Thermodynamic Considerations of Protein Structure
Thermodynamics provides a useful framework for calculation of equilibrium constants of reactions. This also applies to the “reaction” of protein denaturation. Consider a protein denaturing from a specific native conformation, N, to any of a great many nonspecific, random conformations characteristic of denatured proteins, D. The reaction can be described by an equilibrium constant that relates the amount of the protein found in each of the two states if the system has reached equilibrium,
Thermodynamics provides a way of calculating Keq as
where ∆G is the change in Gibbs free energy; R is the universal gas constant; T is the absolute temperature in degrees Kelvin; ∆H is the enthalpy change of the reaction, which in biological systems is equiva-lent to binding energy when volume changes can be neglected; and ∆S is the entropy change of the reaction. Entropy is related to the number of equivalent states of a system. The state of a protein molecule confined to one conformation without any degrees of freedom possesses much lower entropy than a denatured protein that can adopt any of a great number of conformations all at the same energy. For clarity, we will neglect the contributions of the surrounding water in further considera-tions, but in physically meaningful calculations these too must be included.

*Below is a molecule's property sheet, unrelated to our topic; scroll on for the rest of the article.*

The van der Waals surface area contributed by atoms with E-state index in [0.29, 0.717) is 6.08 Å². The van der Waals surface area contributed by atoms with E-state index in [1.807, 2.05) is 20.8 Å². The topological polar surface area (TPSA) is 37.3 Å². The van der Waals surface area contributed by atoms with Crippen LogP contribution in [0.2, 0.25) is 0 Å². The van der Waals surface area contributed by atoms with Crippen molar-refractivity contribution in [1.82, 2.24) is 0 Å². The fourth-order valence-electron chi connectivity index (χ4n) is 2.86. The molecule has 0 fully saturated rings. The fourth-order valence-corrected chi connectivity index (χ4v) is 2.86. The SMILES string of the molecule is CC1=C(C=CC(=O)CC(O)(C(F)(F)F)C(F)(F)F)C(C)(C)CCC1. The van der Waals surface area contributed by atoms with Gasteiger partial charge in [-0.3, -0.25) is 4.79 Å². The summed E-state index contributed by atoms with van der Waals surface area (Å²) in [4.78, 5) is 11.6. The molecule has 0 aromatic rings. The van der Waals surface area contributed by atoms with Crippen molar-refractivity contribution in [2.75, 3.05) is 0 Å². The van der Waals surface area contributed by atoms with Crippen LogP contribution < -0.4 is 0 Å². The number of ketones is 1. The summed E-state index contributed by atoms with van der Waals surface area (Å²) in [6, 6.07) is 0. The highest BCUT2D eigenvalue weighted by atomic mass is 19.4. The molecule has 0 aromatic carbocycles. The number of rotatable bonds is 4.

Let us examine why proteins denature when the temperature is raised. If the protein is in the folded state at the lower temperature, Keq is less than 1, that is,
As the temperature increases, neglecting the small temperature-dependent changes that occur in the interaction energies and entropy change, the term T∆S increases, and eventually exceeds ∆H. Then the equilibrium shifts to favor the denatured state.
The temperature dependence of the denaturing of proteins provides the information necessary for determination of ∆Η of denaturing. It is very large! This means that ∆S for denaturing is also very large, just as we inferred above, and at temperatures near the denaturing point, the
difference of these two large numbers barely favors retention of the structure of the protein. Hence the binding energies of the many interactions that determine protein structure, hydrogen bonds, salt bridges, dipole-dipole interactions, dispersion forces, and hydrophobic forces just barely overcome the disruptive forces. Thus we see the value of the peptide bond. If rotations about the C-N bond were not re-stricted,the increased degrees of freedom available to the protein would be enormous. Then the energy and entropy balance would be tipped in the direction of denatured proteins.
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